And again, 15 September 1660, between the same parties, the said Jennes, and successive millers of Ponterrin, are ordered to observe the order of 17 July 1647, on pain of an annuial fine of 10 livres tournois.

This monopoly of mills and the control of the streams serving the mills gave rise to great abuse. A judgment of the Privy Council of 15 September 1709, prevented all from diverting the waters which were used by the mills from their ancient course.

That was all very good, but the mill owners, rich and very often united by marriage, became very powerful. So we read in the Gazette de Jersey of 24 February 1787 a letter writted from London by Jean Dumaresq in the following terms:

”There are a thousand things to reform and which demand an immediate remedy; but there is one in particular to which they (the States) should pay the most serious attention; it is that of the water mills.
”One is subject to a fine if one waters ones meadows at certain times when it is most advantageous to do so. Many people have assured me that their crops would double if they could use water freely in all seasons. That would be the case for all the meadows of the island.
”What an excess of riches, what infinite number of beasts could be fed every year? The trade which we undertake with England would double in a few years; our animals fed almost uniquely on the produce of the meadows, there would remain a greater number of fields to cultivate; the towns and the country would be provided with the produce of the country; the price of meat and grain would tumble considerable and the abundance would be such that we would see everything reaching the same price as previously. The poor, instead of enduring a miserable life, would be able with a little industry to secure everything they needed for themselves and their family.
”But what must be done to have flour? I would desire that the abonimable monopoly of the mills would be abolished, so that it was allowed to each and everyone to build, either in the wind, or by horse, or for their individual use or for that of the public. I don’t doubt that a remonstrance on the part of the States, representing all the evils which would result, would obtain from the Sovereign a suitable regulation in this regard.”
Artist de la Taste's portrayal of the bread riot


The price of bread was, in effect, the cause of a riot on 22 May 1847. The millers wanted to raise the price to 10 sous a pound. On the other hand, the States had threatened to discontinue the distribution of bread.

The millers assembled their forces at the Harbour, on Route de la Houle (then in course of construction) and at Havre des Pas. Arriving at the Royal Square the gathering consisted of 500-600 and the States, alarmed, appealed to the Lieut-Governor to support them.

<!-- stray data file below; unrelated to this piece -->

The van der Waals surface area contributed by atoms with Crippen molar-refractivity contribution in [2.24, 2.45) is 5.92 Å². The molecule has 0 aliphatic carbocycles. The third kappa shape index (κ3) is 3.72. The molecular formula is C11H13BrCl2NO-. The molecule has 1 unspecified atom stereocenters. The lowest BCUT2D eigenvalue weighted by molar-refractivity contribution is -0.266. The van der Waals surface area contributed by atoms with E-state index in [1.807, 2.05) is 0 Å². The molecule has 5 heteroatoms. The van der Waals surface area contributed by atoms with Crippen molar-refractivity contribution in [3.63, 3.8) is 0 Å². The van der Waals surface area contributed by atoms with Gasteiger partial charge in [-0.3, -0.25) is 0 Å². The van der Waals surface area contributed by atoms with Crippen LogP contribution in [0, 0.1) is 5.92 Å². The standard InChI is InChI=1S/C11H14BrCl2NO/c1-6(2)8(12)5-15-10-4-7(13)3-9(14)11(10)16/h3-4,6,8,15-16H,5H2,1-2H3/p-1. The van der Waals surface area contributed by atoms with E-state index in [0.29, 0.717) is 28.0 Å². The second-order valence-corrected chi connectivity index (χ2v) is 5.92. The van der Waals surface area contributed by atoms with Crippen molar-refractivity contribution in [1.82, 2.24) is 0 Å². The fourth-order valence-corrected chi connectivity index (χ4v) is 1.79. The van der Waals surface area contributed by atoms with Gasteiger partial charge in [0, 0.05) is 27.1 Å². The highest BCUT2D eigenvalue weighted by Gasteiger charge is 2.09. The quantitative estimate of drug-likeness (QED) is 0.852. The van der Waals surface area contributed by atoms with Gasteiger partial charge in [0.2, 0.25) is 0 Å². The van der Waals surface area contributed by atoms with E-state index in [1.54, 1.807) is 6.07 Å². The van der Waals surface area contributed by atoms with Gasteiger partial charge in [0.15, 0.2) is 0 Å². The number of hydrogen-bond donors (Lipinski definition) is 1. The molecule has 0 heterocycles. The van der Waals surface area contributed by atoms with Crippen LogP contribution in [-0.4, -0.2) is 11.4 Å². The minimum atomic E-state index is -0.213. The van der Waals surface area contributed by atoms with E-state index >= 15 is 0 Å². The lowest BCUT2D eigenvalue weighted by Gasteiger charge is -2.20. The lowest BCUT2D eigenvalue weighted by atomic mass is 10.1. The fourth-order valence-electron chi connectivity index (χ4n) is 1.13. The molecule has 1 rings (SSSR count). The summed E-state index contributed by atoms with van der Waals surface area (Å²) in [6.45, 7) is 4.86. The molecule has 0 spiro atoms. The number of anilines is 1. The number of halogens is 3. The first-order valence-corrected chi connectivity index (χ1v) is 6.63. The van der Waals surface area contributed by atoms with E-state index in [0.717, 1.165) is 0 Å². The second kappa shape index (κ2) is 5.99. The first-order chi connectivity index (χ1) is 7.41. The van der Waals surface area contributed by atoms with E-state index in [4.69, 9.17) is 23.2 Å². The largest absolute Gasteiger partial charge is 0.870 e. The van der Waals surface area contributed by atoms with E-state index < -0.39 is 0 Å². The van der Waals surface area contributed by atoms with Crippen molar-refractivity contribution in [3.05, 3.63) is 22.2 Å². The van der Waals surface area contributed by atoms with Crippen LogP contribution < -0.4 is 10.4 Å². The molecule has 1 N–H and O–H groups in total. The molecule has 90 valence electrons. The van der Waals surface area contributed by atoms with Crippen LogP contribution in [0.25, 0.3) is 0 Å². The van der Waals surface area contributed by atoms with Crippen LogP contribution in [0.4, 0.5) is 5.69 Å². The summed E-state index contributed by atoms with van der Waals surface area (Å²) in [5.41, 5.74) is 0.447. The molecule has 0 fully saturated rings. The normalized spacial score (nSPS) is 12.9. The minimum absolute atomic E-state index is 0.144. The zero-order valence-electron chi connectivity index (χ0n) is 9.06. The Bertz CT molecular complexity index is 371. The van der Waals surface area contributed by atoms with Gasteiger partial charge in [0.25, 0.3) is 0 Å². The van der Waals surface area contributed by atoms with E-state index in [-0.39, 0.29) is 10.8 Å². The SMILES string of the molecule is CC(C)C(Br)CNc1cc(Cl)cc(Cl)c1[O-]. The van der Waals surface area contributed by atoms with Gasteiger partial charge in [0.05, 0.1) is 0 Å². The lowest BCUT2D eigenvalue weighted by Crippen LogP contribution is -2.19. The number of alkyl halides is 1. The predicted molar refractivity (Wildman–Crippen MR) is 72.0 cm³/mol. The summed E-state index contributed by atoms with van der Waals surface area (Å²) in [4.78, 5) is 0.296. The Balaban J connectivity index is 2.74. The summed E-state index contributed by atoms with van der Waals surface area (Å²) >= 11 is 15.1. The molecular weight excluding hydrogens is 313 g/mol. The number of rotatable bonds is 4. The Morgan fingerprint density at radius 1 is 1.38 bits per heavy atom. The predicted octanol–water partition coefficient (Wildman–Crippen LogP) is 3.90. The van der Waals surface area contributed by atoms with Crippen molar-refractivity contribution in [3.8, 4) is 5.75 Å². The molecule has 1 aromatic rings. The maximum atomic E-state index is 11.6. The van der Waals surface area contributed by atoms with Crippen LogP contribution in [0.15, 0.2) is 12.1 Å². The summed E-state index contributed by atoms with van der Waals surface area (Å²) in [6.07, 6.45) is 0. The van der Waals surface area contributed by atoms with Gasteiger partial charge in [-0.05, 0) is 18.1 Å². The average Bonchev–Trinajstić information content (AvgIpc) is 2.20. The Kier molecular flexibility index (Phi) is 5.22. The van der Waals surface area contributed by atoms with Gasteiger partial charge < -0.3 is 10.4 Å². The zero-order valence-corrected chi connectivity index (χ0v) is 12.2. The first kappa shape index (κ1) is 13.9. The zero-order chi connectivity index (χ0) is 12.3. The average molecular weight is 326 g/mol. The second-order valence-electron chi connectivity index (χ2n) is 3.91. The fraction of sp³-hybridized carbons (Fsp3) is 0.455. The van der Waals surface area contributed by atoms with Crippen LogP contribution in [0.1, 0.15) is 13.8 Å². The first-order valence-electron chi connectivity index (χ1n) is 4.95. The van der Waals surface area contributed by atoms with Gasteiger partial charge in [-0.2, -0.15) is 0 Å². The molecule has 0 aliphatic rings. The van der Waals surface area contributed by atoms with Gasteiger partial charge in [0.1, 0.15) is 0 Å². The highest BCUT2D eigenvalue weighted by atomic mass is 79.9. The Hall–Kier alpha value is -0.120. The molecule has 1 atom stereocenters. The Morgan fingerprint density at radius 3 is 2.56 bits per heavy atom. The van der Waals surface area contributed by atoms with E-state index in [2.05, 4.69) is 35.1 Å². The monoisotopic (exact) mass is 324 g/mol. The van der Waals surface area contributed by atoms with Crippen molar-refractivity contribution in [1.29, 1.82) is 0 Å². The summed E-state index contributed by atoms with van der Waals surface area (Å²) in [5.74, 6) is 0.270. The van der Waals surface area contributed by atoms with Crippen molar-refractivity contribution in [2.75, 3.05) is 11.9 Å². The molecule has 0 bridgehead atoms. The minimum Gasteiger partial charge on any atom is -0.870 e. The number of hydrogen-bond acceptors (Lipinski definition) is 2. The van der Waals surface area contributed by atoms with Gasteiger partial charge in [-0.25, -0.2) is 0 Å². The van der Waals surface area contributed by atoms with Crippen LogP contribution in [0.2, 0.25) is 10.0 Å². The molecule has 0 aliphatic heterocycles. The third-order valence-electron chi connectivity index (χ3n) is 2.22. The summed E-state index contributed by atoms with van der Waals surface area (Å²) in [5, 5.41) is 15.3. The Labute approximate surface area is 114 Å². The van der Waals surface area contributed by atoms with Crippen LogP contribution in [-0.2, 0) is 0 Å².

The 81st Regiment, garrisoned at Quatre Bras, mobilised. The mob moved on the Town Mill , burst through the gates, looted the mill, loaded two carts with flour and moved off, but were stopped and dispersed near Robin Hood, We refer the reader to the ‘’Constitutionnel’’ of this date for a detailed account of the incident.

The son of a militiaman mobilised on the occasion recounts what his father told him: When the discontented people complained to the miller about the high cost of living he said ‘a herring and potatoes is sufficient for the poor people’. Soon after the riot he found each morning a little packet of potatoes and herring attached to the front door of his house.

Other than the watermills marked on the map there were two others which we should mention. The Vallée des Vaux stream has its source near the land of Stanley H Blampied in the parish of Trinity; that of Grands Vaux, with John de Gruchy, Le Pont, Trinity.

These two watercourses joined at the Town Mill and having powered this mill passed through the meadows of the Gas Company and a little lower, the stream divided, one branch descending to what is now Conway Street and the other crossing Don Street, running alongside the shops and de Gruchy store, crossing Hue Street and Rue des Sablons and so to the sea.

In 1577 Etienne La Cloche built a mill to press and malt in Chemin de la Madelaine (Today, Bond Street) and quite naturally on the banks of the watercourse mentioned above.

It should be noted that the majority of mills in the parish of St Saviour belonged to the La Cloche family.

Acts of Court

Here are the Acts of Court on the subject of this mill:

  • 30 March 1577. Pierre de Soulemont, owner of Debenaire Mill, is obliged to release and let flow the water of this mill on the south-west of the town and all owners of houses bordering the stream are ordered to clear the channel.
  • 15 September 1548. The Lieutenant and HM Attorney-General relinquished the ownership of Le Moulin à Bree in St Heller to the attorneys of Jean Esnouf to enjoy the perquisites according to the rights which they held from time past by the lease of Guillemine Debenaire and Jean Poingdestre in right of his wife.(We wonder whether this is the La Cloche mill constructed in 1577.)
  • 14 November 1579. Order to transfer Debenaire Mill from where it was, that is near Douet Billot, to where it is presently, that is at the Madelaine, for the convenience of the public.
  • 22 September 1608. Jean de Soullemont, second son of Pierre de Soullemont, is ‘esconduit du préciput qu’il prétendoit imposer’ on the mill ‘à foulon et à brée’ which his father built on behalf of the Town of St Helier, on the instructions of Hugh de Soullemont, elder son of the said Pierre, ‘et partant ordonné que ledit moulin sera apprécié’.